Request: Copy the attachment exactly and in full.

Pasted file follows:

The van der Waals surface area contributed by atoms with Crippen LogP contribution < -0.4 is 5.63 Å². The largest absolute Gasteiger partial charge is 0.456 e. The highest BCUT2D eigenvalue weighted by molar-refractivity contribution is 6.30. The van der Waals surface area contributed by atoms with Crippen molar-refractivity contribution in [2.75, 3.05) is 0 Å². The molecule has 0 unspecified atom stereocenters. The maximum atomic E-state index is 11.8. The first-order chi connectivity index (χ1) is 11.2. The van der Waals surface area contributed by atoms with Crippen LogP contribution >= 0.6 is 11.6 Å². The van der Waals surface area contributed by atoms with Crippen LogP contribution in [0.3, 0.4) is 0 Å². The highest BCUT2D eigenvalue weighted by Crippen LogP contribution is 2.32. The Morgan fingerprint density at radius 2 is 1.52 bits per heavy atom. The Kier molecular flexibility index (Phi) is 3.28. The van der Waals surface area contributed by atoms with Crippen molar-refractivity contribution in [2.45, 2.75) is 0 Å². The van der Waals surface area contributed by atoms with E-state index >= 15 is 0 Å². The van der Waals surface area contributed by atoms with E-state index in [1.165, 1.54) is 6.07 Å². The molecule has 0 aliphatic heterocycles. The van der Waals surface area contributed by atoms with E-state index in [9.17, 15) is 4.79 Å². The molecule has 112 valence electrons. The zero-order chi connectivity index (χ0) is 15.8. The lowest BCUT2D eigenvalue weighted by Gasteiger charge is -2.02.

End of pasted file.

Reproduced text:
The van der Waals surface area contributed by atoms with Crippen LogP contribution < -0.4 is 5.63 Å². The largest absolute Gasteiger partial charge is 0.456 e. The highest BCUT2D eigenvalue weighted by molar-refractivity contribution is 6.30. The van der Waals surface area contributed by atoms with Crippen molar-refractivity contribution in [2.75, 3.05) is 0 Å². The molecule has 0 unspecified atom stereocenters. The maximum atomic E-state index is 11.8. The first-order chi connectivity index (χ1) is 11.2. The van der Waals surface area contributed by atoms with Crippen LogP contribution >= 0.6 is 11.6 Å². The van der Waals surface area contributed by atoms with Crippen LogP contribution in [0.3, 0.4) is 0 Å². The highest BCUT2D eigenvalue weighted by Crippen LogP contribution is 2.32. The Morgan fingerprint density at radius 2 is 1.52 bits per heavy atom. The Kier molecular flexibility index (Phi) is 3.28. The van der Waals surface area contributed by atoms with Crippen molar-refractivity contribution in [2.45, 2.75) is 0 Å². The van der Waals surface area contributed by atoms with E-state index >= 15 is 0 Å². The van der Waals surface area contributed by atoms with E-state index in [1.165, 1.54) is 6.07 Å². The molecule has 0 aliphatic heterocycles. The van der Waals surface area contributed by atoms with E-state index in [9.17, 15) is 4.79 Å². The molecule has 112 valence electrons. The zero-order chi connectivity index (χ0) is 15.8. The lowest BCUT2D eigenvalue weighted by Gasteiger charge is -2.02.